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Medication to Stop Drinking

By Edited Nov 13, 2013 0 1

For people with a drinking problem (alcoholics) battling their addictive tendencies has always posed problems. Newer medications to stop drinking have come out in the last several years and decades to help alcoholics in this manner. However, thinking that taking a pill is going to cure you of your alcoholism is probably making the mistake of overgeneralizing. Medication that treats alcoholism and helps people to stop drinking should only be one part of your strategy to stay in recovery.

Medication to Quit Drinking

The fact of the matter is that one of the ways that alcoholics find it difficult to stop drinking is in dealing with cravings. A person can be having a typically normal day when, out of the blue, they are struck with intense cravings to drink alcohol. And these cravings are never to simply have a glass of wine or a beer. No, these are cravings that call to the person to start binge drinking and consume enough alcohol that they are inebriated. For alcoholics, cravings pose a significant risk to one's sobriety.

There are several medications that are used in an off-label manner to treat these cravings. Probably the most common of these are naltrexone and topamax. These drugs have shown to be effective in reducing cravings for alcohol and helping people with a drinking problem to stop drinking. However, they are only one part of the solution. Studies show that these medications are not entirely effective at helping people to quit drinking unless those people are also getting therapy or part of a 12 step fellowship such as Alcoholics Anonymous. And, on this issue, these studies are conducted by members of the psychological care establishment that are going to advise that you see a paid therapist in order to stop drinking. For most people this is a huge waste of money as your addictions therapist will teach you the principles of AA (and other recovery fellowships) that you will be able to get for free at an AA meeting. So, if you want to see a drug counselor then that is it up to you but you are probably going to be paying for something you could get for free. This study does show that people who see drug counselors have more success when it comes to treating alcoholism.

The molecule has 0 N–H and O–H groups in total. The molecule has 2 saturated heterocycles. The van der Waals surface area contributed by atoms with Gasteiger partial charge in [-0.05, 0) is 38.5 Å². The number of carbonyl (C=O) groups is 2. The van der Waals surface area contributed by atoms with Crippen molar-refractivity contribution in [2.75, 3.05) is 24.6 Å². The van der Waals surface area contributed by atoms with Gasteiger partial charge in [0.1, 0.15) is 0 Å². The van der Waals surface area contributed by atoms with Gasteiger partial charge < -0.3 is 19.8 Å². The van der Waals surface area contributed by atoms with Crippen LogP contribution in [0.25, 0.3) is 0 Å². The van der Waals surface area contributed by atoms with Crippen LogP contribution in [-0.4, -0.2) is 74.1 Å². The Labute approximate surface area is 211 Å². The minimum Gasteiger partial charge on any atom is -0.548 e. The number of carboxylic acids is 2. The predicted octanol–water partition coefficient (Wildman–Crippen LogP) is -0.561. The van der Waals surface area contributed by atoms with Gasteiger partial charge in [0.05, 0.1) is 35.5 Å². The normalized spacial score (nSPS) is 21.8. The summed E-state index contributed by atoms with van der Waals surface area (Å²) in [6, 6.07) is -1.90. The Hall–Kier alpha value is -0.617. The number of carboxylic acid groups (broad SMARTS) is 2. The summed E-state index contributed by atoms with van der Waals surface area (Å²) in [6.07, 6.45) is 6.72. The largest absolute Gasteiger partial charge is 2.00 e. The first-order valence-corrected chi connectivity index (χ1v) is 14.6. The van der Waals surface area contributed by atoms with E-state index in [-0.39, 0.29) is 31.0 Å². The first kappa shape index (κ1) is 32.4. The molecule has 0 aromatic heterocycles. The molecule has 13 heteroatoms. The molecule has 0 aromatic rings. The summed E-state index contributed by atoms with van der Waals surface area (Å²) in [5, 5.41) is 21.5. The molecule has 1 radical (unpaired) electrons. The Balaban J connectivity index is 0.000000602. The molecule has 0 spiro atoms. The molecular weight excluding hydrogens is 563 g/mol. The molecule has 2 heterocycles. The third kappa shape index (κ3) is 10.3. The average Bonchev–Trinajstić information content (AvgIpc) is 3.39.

However, the main point of this article is that medications to quit drinking do not cure people of alcoholism. They do not even cure people of their cravings. What they do do is reduce cravings so long as the person is taking the medication. And they can also diminish (for some people) the elation that they feel when they get drunk, making the whole process less appealing.

The fact of the matter is that quitting drinking requires a multi-prong strategy in order to be successful. There is, nor will there ever, be such a thing as a pill to quit drinking. There will always be some give and take with the mind and alcoholics will always be required to get support from a group like Alcoholics Anonymous or a therapist. Therefore, if you are looking for a medication to stop drinking, I would encourage you to get honest about the drinking problem that you are facing and prepare to take the steps that you need to take in order to take care of yourself properly. These steps include attending an alcohol treatment center (if necessary), going to regular AA meetings, and continuing your maintenance plan that will allow you to maintain your sobriety.

If want more information on medication to stop drinking alcohol, you may be interested in these related Infobarrel Articles:
Want to stop drinking and can't
I need to stop drinking alcohol
Learn How to Give Up Drinking



Jun 4, 2010 11:28pm
Topamax and Revia can be a great part of your overall recovery plan. Skipping therapy for AA though is not a good idea. Not all therapists will teach 12 step principles, in fact, if they are good at what they are doing they will engage in actual therapy. This is not to say that support groups aren't helpful though.
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